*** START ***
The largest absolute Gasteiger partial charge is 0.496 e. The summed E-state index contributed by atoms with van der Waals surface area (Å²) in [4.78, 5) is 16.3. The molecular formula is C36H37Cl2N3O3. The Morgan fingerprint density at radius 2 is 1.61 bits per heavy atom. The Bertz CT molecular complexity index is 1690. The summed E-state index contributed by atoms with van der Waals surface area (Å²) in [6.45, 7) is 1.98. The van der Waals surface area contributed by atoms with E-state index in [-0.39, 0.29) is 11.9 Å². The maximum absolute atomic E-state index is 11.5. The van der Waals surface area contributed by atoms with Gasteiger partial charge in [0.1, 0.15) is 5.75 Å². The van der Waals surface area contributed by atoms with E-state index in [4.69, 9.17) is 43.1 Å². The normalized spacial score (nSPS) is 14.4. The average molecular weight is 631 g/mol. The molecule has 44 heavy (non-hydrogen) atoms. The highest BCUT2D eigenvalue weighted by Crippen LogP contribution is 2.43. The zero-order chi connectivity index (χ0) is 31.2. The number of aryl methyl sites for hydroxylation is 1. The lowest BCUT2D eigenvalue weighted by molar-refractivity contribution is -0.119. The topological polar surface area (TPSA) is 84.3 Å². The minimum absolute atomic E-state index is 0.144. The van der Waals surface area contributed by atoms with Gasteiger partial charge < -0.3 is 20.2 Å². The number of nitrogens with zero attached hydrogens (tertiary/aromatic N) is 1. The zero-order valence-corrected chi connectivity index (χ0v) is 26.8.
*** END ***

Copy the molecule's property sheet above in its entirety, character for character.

The largest absolute Gasteiger partial charge is 0.496 e. The summed E-state index contributed by atoms with van der Waals surface area (Å²) in [4.78, 5) is 16.3. The molecular formula is C36H37Cl2N3O3. The Morgan fingerprint density at radius 2 is 1.61 bits per heavy atom. The Bertz CT molecular complexity index is 1690. The summed E-state index contributed by atoms with van der Waals surface area (Å²) in [6.45, 7) is 1.98. The van der Waals surface area contributed by atoms with E-state index in [-0.39, 0.29) is 11.9 Å². The maximum absolute atomic E-state index is 11.5. The van der Waals surface area contributed by atoms with Gasteiger partial charge in [0.1, 0.15) is 5.75 Å². The van der Waals surface area contributed by atoms with E-state index in [4.69, 9.17) is 43.1 Å². The normalized spacial score (nSPS) is 14.4. The average molecular weight is 631 g/mol. The molecule has 44 heavy (non-hydrogen) atoms. The highest BCUT2D eigenvalue weighted by Crippen LogP contribution is 2.43. The zero-order chi connectivity index (χ0) is 31.2. The number of aryl methyl sites for hydroxylation is 1. The lowest BCUT2D eigenvalue weighted by molar-refractivity contribution is -0.119. The topological polar surface area (TPSA) is 84.3 Å². The minimum absolute atomic E-state index is 0.144. The van der Waals surface area contributed by atoms with Gasteiger partial charge < -0.3 is 20.2 Å². The number of nitrogens with zero attached hydrogens (tertiary/aromatic N) is 1. The zero-order valence-corrected chi connectivity index (χ0v) is 26.8.